Physical Activity in Virtual Reality 2018

A special issue of Sports (ISSN 2075-4663).

Deadline for manuscript submissions: closed (31 May 2018) | Viewed by 5362

Special Issue Editors


E-Mail Website
Guest Editor
M2S Lab and Inria MimeTIC team, University of Rennes 2, Rennes, France
Interests: sports; virtual reality; biomechanics; perception and action

E-Mail Website
Guest Editor
M2S Lab and Inria MimeTIC team, University of Rennes 2, Rennes, France
Interests: sports; virtual reality; perception and action; biomechanics

Special Issue Information

Dear Colleagues,

Due to its standardization, controllability and reproducibility features, Virtual Reality has been largely used in Sport Sciences this last decade. However, some technical limits can also alter the perception and action of immersed players. Some questions then arise. How can Virtual Reality help understanding the perception and interactions between players? How can training in immersive environments help individuals to acquire motor and perceptual skills that can be applied to real situations? What may be the nature and quality of feedbacks returned? This Special Issue aims to gather theoretical and practical knowledge on the use of Virtual Reality for Physical Activity and is concerned by the original research, meta-analysis, reviews, and brief reports which are related to this topic.

Dr. Richard Kulpa
Prof. Benoit Bideau
Guest Editors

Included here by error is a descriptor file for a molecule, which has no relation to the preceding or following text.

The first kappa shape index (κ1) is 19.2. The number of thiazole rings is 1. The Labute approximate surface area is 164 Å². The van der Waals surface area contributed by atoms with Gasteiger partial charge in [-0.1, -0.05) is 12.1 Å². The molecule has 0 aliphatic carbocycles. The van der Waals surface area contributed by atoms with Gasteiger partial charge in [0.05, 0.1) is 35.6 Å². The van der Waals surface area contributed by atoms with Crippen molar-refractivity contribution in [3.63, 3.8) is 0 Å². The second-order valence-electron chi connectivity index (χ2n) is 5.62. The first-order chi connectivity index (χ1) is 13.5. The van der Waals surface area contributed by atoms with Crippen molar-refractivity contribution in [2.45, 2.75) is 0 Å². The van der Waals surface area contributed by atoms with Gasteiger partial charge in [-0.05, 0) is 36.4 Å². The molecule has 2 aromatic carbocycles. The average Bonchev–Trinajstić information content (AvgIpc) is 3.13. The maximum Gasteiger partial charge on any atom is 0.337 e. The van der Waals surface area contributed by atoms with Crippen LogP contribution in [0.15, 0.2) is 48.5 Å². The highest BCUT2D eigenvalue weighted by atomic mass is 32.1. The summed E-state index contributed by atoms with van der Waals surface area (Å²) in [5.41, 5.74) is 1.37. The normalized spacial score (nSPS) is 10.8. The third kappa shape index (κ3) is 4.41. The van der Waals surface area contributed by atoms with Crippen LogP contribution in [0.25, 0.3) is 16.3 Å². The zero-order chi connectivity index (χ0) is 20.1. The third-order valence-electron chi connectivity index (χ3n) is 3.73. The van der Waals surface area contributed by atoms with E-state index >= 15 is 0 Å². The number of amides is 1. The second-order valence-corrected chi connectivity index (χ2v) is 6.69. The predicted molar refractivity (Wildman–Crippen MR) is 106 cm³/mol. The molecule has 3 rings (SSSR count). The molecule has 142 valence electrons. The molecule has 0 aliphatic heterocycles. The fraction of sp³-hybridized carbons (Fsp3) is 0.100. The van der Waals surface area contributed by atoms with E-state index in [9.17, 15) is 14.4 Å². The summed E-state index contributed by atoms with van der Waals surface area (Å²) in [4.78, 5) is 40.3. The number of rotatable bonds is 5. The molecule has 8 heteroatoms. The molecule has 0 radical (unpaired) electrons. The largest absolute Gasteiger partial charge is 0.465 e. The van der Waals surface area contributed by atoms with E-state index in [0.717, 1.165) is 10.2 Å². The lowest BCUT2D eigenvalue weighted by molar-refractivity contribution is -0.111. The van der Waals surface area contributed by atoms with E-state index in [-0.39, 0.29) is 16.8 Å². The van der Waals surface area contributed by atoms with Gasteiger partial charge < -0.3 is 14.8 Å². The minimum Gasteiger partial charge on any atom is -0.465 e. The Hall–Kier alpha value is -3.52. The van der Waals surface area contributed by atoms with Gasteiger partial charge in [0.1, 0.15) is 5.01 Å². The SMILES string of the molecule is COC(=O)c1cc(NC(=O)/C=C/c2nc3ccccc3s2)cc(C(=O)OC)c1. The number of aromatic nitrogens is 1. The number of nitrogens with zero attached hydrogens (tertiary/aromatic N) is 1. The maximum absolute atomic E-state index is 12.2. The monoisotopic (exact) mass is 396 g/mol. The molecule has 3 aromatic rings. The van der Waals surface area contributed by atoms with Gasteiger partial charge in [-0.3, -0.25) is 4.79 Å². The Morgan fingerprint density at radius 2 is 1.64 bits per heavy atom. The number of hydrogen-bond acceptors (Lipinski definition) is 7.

Manuscript Submission Information

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Keywords

  • Virtual Reality
  • Physical Activity
  • Feedback
  • Training

Published Papers (1 paper)

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Research

18 pages, 933 KiB  
Article
Affective and Attentional States When Running in a Virtual Reality Environment
by David L. Neumann and Robyn L. Moffitt
Sports 2018, 6(3), 71; https://doi.org/10.3390/sports6030071 - 27 Jul 2018
Cited by 27 | Viewed by 4895
Abstract
Engaging in physical exercise in a virtual reality (VR) environment has been reported to improve physical effort and affective states. However, these conclusions might be influenced by experimental design factors, such as comparing VR environments against a non-VR environment without actively controlling for [...] Read more.
Engaging in physical exercise in a virtual reality (VR) environment has been reported to improve physical effort and affective states. However, these conclusions might be influenced by experimental design factors, such as comparing VR environments against a non-VR environment without actively controlling for the presence of visual input in non-VR conditions. The present study addressed this issue to examine affective and attentional states in a virtual running task. Participants (n = 40), completed a 21 min run on a treadmill at 70% of Vmax. One group of participants ran in a computer-generated VR environment that included other virtual runners while another group ran while viewing neutral images. Participants in both conditions showed a pattern of reduced positive affect and increased tension during the run with a return to high positive affect after the run. In the VR condition, higher levels of immersive tendencies and attention/absorption in the virtual environment were associated with more positive affect after the run. In addition, participants in the VR condition focused attention more on external task-relevant stimuli and less to internal states than participants in the neutral images condition. However, the neutral images condition produced less negative affect and more enjoyment after the run than the VR condition. The finding suggest that the effects of exercising in a VR environment will depend on individual difference factors (e.g., attention/absorption in the virtual world) but it may not always be better than distracting attention away from exercise-related cues. Full article
(This article belongs to the Special Issue Physical Activity in Virtual Reality 2018)
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